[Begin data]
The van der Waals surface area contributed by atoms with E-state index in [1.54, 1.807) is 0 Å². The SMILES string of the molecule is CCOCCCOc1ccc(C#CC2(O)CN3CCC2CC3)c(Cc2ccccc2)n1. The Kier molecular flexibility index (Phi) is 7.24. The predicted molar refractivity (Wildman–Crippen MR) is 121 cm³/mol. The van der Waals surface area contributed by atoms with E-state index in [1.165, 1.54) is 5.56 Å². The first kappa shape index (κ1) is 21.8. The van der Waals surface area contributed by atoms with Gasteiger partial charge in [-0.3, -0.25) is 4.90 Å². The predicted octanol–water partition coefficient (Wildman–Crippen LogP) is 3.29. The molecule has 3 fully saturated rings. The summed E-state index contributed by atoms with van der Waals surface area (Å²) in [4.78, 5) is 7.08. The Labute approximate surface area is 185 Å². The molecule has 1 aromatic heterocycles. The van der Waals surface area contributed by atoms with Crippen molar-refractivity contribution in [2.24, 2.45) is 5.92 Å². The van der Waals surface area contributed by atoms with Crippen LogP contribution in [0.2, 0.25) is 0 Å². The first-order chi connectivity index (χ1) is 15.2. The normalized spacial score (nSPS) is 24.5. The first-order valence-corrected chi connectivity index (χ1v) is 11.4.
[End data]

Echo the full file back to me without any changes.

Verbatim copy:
The van der Waals surface area contributed by atoms with E-state index in [1.54, 1.807) is 0 Å². The SMILES string of the molecule is CCOCCCOc1ccc(C#CC2(O)CN3CCC2CC3)c(Cc2ccccc2)n1. The Kier molecular flexibility index (Phi) is 7.24. The predicted molar refractivity (Wildman–Crippen MR) is 121 cm³/mol. The van der Waals surface area contributed by atoms with E-state index in [1.165, 1.54) is 5.56 Å². The first kappa shape index (κ1) is 21.8. The van der Waals surface area contributed by atoms with Gasteiger partial charge in [-0.3, -0.25) is 4.90 Å². The predicted octanol–water partition coefficient (Wildman–Crippen LogP) is 3.29. The molecule has 3 fully saturated rings. The summed E-state index contributed by atoms with van der Waals surface area (Å²) in [4.78, 5) is 7.08. The Labute approximate surface area is 185 Å². The molecule has 1 aromatic heterocycles. The van der Waals surface area contributed by atoms with Crippen molar-refractivity contribution in [2.24, 2.45) is 5.92 Å². The van der Waals surface area contributed by atoms with Crippen LogP contribution in [0.2, 0.25) is 0 Å². The first-order chi connectivity index (χ1) is 15.2. The normalized spacial score (nSPS) is 24.5. The first-order valence-corrected chi connectivity index (χ1v) is 11.4.